Thursday, September 3, 2020

Selfishness (2020)

From the September 2020 issue of the Socialist Standard

A common objection to the realisation of socialism is that it’s a nice idea, but contrary to human nature. This presupposes that there is a human quality fixed for all time acting as a prophylactic to prevent people collectively achieving a more benign society. Motivated by self-interest, individuals will act against the common interest.

There is more than a little anecdotal evidence for this being the case. Many a survey has declared that voters are prepared to pay higher taxes to better fund the NHS. Come election day, secluded in the polling booth, many then vote for the party offering tax cuts.

Infallible proof surely that human nature, a secular version of original sin, mitigates against the possibility of socialism. If people won’t countenance a modest tax increase for the general good of society, then they certainly won’t storm the citadels of capital.

The raising or lowering of taxes, of course, actually changes nothing in terms of how capitalism functions. A reformist party raising taxes does draw down from surplus value in the short term, while lowering them reduces this social tapping. The economic health capitalism largely determines which of those policies will actually be pursued.

Socialists point out the human species only survived because for most of pre-history, amounting to hundreds of thousands of years, cooperation was fundamental to survival. Human nature, as with any animal’s nature, is posited upon survival, the factor that determines how that nature manifests.
Human nature, therefore, rather than being fixed, is flexible, shaped by circumstances. In a society driven by competition, pitching individuals against each other and driven by the expectation of accumulation, human nature reflects this.

Even acknowledging such being the case does not entail a single, predictable expression. Self-interest may lead a person to say one thing, favour tax increase for the NHS, and yet do the opposite by voting for a tax decrease. The former offers the benefit of social kudos, the latter a perceived personal financial benefit.

Conversely, matching action to sentiment, a vote for tax increase may be a recognition, tacit or otherwise, that self-interest, in this case health care, is best served by having it properly funded and available if and when the individual needs it. A recognition that a social good is a personal good.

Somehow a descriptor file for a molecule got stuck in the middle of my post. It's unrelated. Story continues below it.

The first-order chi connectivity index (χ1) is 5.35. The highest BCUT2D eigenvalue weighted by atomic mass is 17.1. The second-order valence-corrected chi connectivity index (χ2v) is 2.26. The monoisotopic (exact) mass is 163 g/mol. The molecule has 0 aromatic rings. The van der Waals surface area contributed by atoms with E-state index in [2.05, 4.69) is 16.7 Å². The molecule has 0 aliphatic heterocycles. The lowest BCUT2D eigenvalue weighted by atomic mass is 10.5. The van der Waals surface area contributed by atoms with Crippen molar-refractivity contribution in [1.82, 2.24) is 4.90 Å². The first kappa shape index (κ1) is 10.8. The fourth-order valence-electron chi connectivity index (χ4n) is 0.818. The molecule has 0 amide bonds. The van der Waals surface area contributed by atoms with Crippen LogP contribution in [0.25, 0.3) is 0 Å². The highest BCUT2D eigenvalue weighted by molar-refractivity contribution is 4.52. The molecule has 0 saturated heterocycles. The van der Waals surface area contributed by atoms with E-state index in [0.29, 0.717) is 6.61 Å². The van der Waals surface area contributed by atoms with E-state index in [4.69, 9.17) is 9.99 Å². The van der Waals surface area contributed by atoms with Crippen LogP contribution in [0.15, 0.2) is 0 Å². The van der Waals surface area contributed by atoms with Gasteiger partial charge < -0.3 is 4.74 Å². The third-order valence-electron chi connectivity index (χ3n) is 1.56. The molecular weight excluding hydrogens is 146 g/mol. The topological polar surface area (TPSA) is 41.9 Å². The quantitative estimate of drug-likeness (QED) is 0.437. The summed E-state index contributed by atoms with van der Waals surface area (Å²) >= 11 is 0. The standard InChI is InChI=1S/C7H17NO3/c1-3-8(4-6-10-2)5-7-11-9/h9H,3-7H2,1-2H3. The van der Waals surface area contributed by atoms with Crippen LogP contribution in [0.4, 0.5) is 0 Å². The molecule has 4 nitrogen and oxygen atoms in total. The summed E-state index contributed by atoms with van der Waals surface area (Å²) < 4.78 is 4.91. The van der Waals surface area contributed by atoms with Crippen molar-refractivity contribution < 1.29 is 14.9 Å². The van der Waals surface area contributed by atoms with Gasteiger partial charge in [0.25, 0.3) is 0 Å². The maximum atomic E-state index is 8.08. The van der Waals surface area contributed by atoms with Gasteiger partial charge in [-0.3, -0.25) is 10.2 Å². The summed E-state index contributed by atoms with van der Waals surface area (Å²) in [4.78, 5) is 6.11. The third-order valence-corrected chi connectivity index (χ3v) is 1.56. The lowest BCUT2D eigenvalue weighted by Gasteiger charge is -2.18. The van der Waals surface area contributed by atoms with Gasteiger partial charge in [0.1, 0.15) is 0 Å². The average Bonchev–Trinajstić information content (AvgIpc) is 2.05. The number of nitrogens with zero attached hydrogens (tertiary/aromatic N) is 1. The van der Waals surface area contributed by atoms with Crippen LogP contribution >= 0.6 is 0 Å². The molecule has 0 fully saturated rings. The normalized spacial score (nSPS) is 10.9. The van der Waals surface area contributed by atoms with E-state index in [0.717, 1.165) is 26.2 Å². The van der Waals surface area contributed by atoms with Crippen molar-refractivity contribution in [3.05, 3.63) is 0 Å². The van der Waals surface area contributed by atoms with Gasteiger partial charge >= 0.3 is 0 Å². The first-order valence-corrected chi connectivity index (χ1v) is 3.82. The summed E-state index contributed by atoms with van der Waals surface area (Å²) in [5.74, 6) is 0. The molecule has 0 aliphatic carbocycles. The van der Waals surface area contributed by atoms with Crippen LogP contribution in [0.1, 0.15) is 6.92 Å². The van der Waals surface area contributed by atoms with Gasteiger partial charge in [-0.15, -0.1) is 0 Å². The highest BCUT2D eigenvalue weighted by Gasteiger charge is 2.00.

Both viewpoints are perfectly reasonable within the context of capitalism. Wanting to move beyond capitalism, though, requires the individual to recognise that their best interests are served through developing a society based on democratic common ownership of the means of producing to meet need rather than profit.

While the NHS is not a socialist institution it does have a social ethos at its base. In principle, people are treated according to immediate need not their ability to pay. That ethos is massively constrained by having to operate within capitalist parameters that limits the availability of treatments and their further development.

It is possible for an individual to be selfish and look only to satisfying personal needs. Perhaps, if not rich but comfortably off, it can seem there is no real imperative to pursue socialism. A moral case could be made highlighting the poverty of others, but a little charity and the conscience can be assuaged. Hardly an imperative for action.

However, comfortably off can quite quickly become discomfort. Capitalism is persistent but inherently unstable. Economic crisis can very rapidly impoverish swathes of the once well to do. Then there is the constant threat of war as competition between nations for economic advantage becomes bellicose.

Climate change and pandemics are exacerbated by the need for profit overriding the need of people for measures, and expenditure, to deal with them. Is this because capitalists are selfish? Probably some, maybe many are, but even if they weren’t it would make no difference. Capitalism can only operate by accumulating surplus value, profit.

In an ideal capitalist world in which everyone had become shareholders they would have to be selfish enough to want the companies their shares were in to prosper at the expense of competitors. Even without a parasitic capitalist class, fundamentally nothing would change while profit remained the driving force behind production.

Not that capitalism could exist without a capitalist class and it is in their selfish best interests to continue making profits. Or is it? Depends on how short or long term a view selfishness takes. Even a trillionaire ultimately does not benefit from the earth succumbing to global warming, increasing occurrences of pandemics or global military conflict erupting from trade wars. Even arms dealers perish.

For the vast majority, the world’s workers, it would serve them well to be selfish. If each individual decides he or she does not want to be frazzled by rising temperatures, left gasping for breath by the latest zoonotic virus, blown up by insurgents or air strikes, worried by financial insecurity, fretting about the future for the children and grandchildren et al, then become greedy.